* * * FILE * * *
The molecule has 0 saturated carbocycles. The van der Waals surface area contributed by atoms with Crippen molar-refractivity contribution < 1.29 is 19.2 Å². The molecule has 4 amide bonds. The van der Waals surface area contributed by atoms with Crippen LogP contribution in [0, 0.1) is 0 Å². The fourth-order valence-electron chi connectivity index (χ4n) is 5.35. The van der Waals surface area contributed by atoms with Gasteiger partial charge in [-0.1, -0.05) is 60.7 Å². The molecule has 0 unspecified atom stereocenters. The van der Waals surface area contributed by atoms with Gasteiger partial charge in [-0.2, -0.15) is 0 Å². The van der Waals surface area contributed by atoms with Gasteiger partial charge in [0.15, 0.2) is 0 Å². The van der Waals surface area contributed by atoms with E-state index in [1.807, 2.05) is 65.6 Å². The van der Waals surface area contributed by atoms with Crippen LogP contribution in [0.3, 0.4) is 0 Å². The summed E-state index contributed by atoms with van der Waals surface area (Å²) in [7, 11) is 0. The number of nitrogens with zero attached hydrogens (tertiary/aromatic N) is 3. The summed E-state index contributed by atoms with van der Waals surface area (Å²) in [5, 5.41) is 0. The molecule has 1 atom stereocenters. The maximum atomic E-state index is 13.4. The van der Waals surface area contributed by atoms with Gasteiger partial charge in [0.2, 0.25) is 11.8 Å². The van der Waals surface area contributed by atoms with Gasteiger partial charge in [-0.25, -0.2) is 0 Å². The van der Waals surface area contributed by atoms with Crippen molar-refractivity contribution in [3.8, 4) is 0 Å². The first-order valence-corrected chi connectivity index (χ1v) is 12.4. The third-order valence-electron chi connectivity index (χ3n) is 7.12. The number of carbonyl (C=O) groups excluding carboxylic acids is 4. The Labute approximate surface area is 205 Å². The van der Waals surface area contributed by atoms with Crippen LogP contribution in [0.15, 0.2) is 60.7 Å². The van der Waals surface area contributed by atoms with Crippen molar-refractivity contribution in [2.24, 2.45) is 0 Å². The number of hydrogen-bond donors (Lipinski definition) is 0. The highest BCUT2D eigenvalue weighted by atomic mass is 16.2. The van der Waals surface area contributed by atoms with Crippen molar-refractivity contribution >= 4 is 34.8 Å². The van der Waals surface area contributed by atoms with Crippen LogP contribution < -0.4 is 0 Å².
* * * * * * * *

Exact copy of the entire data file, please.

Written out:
The molecule has 0 saturated carbocycles. The van der Waals surface area contributed by atoms with Crippen molar-refractivity contribution < 1.29 is 19.2 Å². The molecule has 4 amide bonds. The van der Waals surface area contributed by atoms with Crippen LogP contribution in [0, 0.1) is 0 Å². The fourth-order valence-electron chi connectivity index (χ4n) is 5.35. The van der Waals surface area contributed by atoms with Gasteiger partial charge in [-0.1, -0.05) is 60.7 Å². The molecule has 0 unspecified atom stereocenters. The van der Waals surface area contributed by atoms with Gasteiger partial charge in [-0.2, -0.15) is 0 Å². The van der Waals surface area contributed by atoms with Gasteiger partial charge in [0.15, 0.2) is 0 Å². The van der Waals surface area contributed by atoms with E-state index in [1.807, 2.05) is 65.6 Å². The van der Waals surface area contributed by atoms with Crippen LogP contribution in [0.3, 0.4) is 0 Å². The summed E-state index contributed by atoms with van der Waals surface area (Å²) in [7, 11) is 0. The number of nitrogens with zero attached hydrogens (tertiary/aromatic N) is 3. The summed E-state index contributed by atoms with van der Waals surface area (Å²) in [5, 5.41) is 0. The molecule has 1 atom stereocenters. The maximum atomic E-state index is 13.4. The van der Waals surface area contributed by atoms with Gasteiger partial charge in [0.2, 0.25) is 11.8 Å². The van der Waals surface area contributed by atoms with Gasteiger partial charge in [-0.25, -0.2) is 0 Å². The van der Waals surface area contributed by atoms with Crippen molar-refractivity contribution in [3.8, 4) is 0 Å². The first-order valence-corrected chi connectivity index (χ1v) is 12.4. The third-order valence-electron chi connectivity index (χ3n) is 7.12. The number of carbonyl (C=O) groups excluding carboxylic acids is 4. The Labute approximate surface area is 205 Å². The van der Waals surface area contributed by atoms with Crippen LogP contribution in [0.15, 0.2) is 60.7 Å². The van der Waals surface area contributed by atoms with Crippen molar-refractivity contribution in [2.24, 2.45) is 0 Å². The number of hydrogen-bond donors (Lipinski definition) is 0. The highest BCUT2D eigenvalue weighted by atomic mass is 16.2. The van der Waals surface area contributed by atoms with Crippen molar-refractivity contribution >= 4 is 34.8 Å². The van der Waals surface area contributed by atoms with Crippen LogP contribution < -0.4 is 0 Å².